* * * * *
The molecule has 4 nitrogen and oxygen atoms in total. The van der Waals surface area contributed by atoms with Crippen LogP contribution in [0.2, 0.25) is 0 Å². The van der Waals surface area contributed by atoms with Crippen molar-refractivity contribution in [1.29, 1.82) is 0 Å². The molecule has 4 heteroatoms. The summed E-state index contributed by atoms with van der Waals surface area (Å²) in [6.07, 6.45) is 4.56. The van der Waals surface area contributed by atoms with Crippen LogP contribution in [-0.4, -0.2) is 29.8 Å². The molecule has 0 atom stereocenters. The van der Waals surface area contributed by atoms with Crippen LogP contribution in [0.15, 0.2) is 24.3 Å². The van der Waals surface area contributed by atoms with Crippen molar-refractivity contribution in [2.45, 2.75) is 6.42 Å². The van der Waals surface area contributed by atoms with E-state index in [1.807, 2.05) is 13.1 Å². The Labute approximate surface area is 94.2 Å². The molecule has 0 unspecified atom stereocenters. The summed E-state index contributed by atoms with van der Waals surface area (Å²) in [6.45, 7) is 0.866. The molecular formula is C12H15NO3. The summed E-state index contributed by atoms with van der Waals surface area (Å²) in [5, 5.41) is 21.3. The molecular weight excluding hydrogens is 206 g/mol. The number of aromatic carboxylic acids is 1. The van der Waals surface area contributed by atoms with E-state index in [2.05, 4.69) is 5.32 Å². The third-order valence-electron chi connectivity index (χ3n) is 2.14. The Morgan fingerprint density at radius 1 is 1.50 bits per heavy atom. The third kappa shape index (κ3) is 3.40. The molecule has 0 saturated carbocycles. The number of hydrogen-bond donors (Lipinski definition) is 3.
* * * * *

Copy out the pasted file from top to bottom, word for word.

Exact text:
The molecule has 4 nitrogen and oxygen atoms in total. The van der Waals surface area contributed by atoms with Crippen LogP contribution in [0.2, 0.25) is 0 Å². The van der Waals surface area contributed by atoms with Crippen molar-refractivity contribution in [1.29, 1.82) is 0 Å². The molecule has 4 heteroatoms. The summed E-state index contributed by atoms with van der Waals surface area (Å²) in [6.07, 6.45) is 4.56. The van der Waals surface area contributed by atoms with Crippen LogP contribution in [-0.4, -0.2) is 29.8 Å². The molecule has 0 atom stereocenters. The van der Waals surface area contributed by atoms with Crippen LogP contribution in [0.15, 0.2) is 24.3 Å². The van der Waals surface area contributed by atoms with Crippen molar-refractivity contribution in [2.45, 2.75) is 6.42 Å². The van der Waals surface area contributed by atoms with E-state index in [1.807, 2.05) is 13.1 Å². The Labute approximate surface area is 94.2 Å². The molecule has 0 unspecified atom stereocenters. The summed E-state index contributed by atoms with van der Waals surface area (Å²) in [6.45, 7) is 0.866. The molecular formula is C12H15NO3. The summed E-state index contributed by atoms with van der Waals surface area (Å²) in [5, 5.41) is 21.3. The molecular weight excluding hydrogens is 206 g/mol. The number of aromatic carboxylic acids is 1. The van der Waals surface area contributed by atoms with E-state index in [2.05, 4.69) is 5.32 Å². The third-order valence-electron chi connectivity index (χ3n) is 2.14. The Morgan fingerprint density at radius 1 is 1.50 bits per heavy atom. The third kappa shape index (κ3) is 3.40. The molecule has 0 saturated carbocycles. The number of hydrogen-bond donors (Lipinski definition) is 3.